The only cultivar that is variegated, ‘Domino’ is absolutely striking. It looks like someone splashed white paint all over the leaves.
Peace Lily Care
Depending on the type of peace lily you get, it will grow anywhere from 1-6′. They do not have a dormant season unlike many houseplants, so will grow throughout the year. However, they will stop producing blooms in the winter and require less water during that season.
Unlike many plants, peace lilies will thrive in low-light areas. You can place them 5-8 feet from a window and they’ll do just fine. If you place them in direct sunlight for long periods of time, the leaves will yellow, die, and fall off.
If you have no light whatsoever, many gardeners have successfully grown them under T5 fluorescent grow lights. So even in the dead of winter you can enjoy beautiful lilies!
Peace lilies should be grown in temperatures ranging from 68-80°F. Don’t place them in a drafty area as they do not like it.
They don’t tolerate extreme cold well, so if your temperatures drop below 45°F, they will most likely die.
Try to keep your soil evenly moist but not soggy. Standing water will quickly kill the root system. In fact, the most common reason that people kill their peace lilies is because they over-water them. Watering no more than once a week is plenty for this plant. Water even less during winter as the plant won’t be producing blooms.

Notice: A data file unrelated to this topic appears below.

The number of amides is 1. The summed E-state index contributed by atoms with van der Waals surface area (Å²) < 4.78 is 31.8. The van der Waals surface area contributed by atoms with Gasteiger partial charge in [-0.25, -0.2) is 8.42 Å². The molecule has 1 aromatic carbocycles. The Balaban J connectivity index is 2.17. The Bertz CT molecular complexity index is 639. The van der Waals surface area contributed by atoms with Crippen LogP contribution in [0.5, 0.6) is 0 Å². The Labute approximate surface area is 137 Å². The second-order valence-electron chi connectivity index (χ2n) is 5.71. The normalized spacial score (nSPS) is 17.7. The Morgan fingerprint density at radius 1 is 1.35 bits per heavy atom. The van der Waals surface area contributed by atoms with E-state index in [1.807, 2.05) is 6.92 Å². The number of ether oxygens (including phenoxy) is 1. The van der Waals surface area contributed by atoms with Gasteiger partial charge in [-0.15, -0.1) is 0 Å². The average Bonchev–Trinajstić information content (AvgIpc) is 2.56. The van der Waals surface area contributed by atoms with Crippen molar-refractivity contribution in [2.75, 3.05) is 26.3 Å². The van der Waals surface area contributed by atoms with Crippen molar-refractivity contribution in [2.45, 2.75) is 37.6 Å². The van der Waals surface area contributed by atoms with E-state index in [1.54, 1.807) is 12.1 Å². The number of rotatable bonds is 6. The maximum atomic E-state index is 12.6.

Note: the chlorine in tap water can damage your peace lily. If possible, filtered water or leave your tap water out for 24+ hours so the chlorine breaks down.
A standard well-draining, nutrient-rich potting soil will work well for peace lilies. If you find it holds too much moisture, add some perlite or coarse sand to the mixture.
If you want to make your own potting mix, add equal parts garden soil, coarse sand, and perlite. The soil should be well-aerated and in a pot with a drainage hole to prevent root rot.